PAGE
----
Dennis D. McDonald (ddmcd@outlook.com) is an independent consultant located in Alexandria Virginia. His services and capabilities are described here. Application areas include project, program, and data management; market assessment, digital strategy, and program planning; change and content management; social media; and, technology adoption. Follow him on Google+. He also publishes on CTOvision.com and aNewDomain.

Hiroyuki Okiura's LETTER TO MOMO

Hiroyuki Okiura's LETTER TO MOMO

Movie review by Dennis D. McDonald

What a lovely, gentle, and funny film this is! It’s long (two hours) but well worth the time for children and adults with some patience.

The story outline rather simple and a bit familiar: young Momo and her recently widowed mom move from the big city to a rural Japanese island to begin life anew. Momo deeply misses her late dad. She is silently tormented by a letter her dad began to write to her after the argument they had the last time she saw him alive.

The letter starts, “Dear Momo.” That’s all. What was he going to say, she wonders? Her young mind is tormented by this. Things aren’t helped by moving to a strange new place where there doesn’t seem to be anything to do all day while her mom is away.

Then she starts hearing strange sounds in the attic. Thus start the adventures.

It’s not a fast-moving film. The story unfolds. Much of the humor is subtle but occasionally punctuated by laugh out loud silliness.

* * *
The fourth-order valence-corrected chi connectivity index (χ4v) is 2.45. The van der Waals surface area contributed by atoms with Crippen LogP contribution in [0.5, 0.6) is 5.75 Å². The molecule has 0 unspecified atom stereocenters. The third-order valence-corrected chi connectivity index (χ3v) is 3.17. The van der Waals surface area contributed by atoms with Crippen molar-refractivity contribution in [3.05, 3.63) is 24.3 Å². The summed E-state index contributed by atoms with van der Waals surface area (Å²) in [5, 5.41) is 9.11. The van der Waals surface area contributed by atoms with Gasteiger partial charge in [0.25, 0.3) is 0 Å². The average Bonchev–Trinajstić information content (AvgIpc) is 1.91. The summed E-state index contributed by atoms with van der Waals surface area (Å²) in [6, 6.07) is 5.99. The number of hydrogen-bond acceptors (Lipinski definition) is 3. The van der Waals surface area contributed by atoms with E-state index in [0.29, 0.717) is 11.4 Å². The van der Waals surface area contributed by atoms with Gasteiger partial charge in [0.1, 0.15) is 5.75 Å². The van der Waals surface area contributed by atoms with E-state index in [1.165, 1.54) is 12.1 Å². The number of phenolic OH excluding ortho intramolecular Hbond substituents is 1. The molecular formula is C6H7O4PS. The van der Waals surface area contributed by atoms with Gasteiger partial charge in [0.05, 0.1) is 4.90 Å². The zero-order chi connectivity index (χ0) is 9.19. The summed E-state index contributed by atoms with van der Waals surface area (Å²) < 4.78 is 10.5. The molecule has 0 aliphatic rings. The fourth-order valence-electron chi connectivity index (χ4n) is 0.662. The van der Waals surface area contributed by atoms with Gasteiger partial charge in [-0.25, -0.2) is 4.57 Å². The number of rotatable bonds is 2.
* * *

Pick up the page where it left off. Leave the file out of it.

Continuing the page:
This may not appeal to action oriented fans or those who like things fast-paced. What the movie does have in abundance are heart, sensitivity, and absolutely gorgeous animation.

And I do mean gorgeous. Rural seaside Japanese scenery is lush and beautifully painted. Cityscapes and vehicles look real. But it’s the people in the many close-ups of different facial expressions that shine in this animated film.

Yes, it does sometimes remind one of a Miyazaki film, but it stands on its own.

Highly recommended.

My only complaint: the streaming version I saw was dubbed in English. The dubbing is excellent, some of the best I’ve heard in a Japense animated film, but I would still prefer to hear the original Japanese with English subtitles.

Movie review copyright (c) 2015 by Dennis D. McDonald

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